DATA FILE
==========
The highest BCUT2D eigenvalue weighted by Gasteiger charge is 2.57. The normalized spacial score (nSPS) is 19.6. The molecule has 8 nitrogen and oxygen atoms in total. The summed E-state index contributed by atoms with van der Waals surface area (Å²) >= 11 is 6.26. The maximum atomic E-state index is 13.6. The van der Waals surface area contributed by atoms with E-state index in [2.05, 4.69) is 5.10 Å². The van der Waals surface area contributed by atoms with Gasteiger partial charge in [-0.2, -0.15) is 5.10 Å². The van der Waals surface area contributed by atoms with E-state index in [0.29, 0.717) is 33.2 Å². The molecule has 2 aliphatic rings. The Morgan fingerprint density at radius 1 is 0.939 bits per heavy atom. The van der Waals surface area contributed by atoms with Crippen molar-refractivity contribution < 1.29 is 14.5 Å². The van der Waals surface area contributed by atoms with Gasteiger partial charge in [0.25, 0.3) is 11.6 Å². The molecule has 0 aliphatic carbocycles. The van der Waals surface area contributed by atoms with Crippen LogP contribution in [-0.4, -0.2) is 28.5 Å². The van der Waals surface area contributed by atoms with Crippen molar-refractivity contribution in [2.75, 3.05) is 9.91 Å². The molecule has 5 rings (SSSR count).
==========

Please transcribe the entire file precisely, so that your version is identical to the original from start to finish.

The highest BCUT2D eigenvalue weighted by Gasteiger charge is 2.57. The normalized spacial score (nSPS) is 19.6. The molecule has 8 nitrogen and oxygen atoms in total. The summed E-state index contributed by atoms with van der Waals surface area (Å²) >= 11 is 6.26. The maximum atomic E-state index is 13.6. The van der Waals surface area contributed by atoms with E-state index in [2.05, 4.69) is 5.10 Å². The van der Waals surface area contributed by atoms with Gasteiger partial charge in [-0.2, -0.15) is 5.10 Å². The van der Waals surface area contributed by atoms with E-state index in [0.29, 0.717) is 33.2 Å². The molecule has 2 aliphatic rings. The Morgan fingerprint density at radius 1 is 0.939 bits per heavy atom. The van der Waals surface area contributed by atoms with Crippen molar-refractivity contribution < 1.29 is 14.5 Å². The van der Waals surface area contributed by atoms with Gasteiger partial charge in [0.25, 0.3) is 11.6 Å². The molecule has 0 aliphatic carbocycles. The van der Waals surface area contributed by atoms with Crippen LogP contribution in [-0.4, -0.2) is 28.5 Å². The van der Waals surface area contributed by atoms with Crippen molar-refractivity contribution in [2.75, 3.05) is 9.91 Å². The molecule has 5 rings (SSSR count).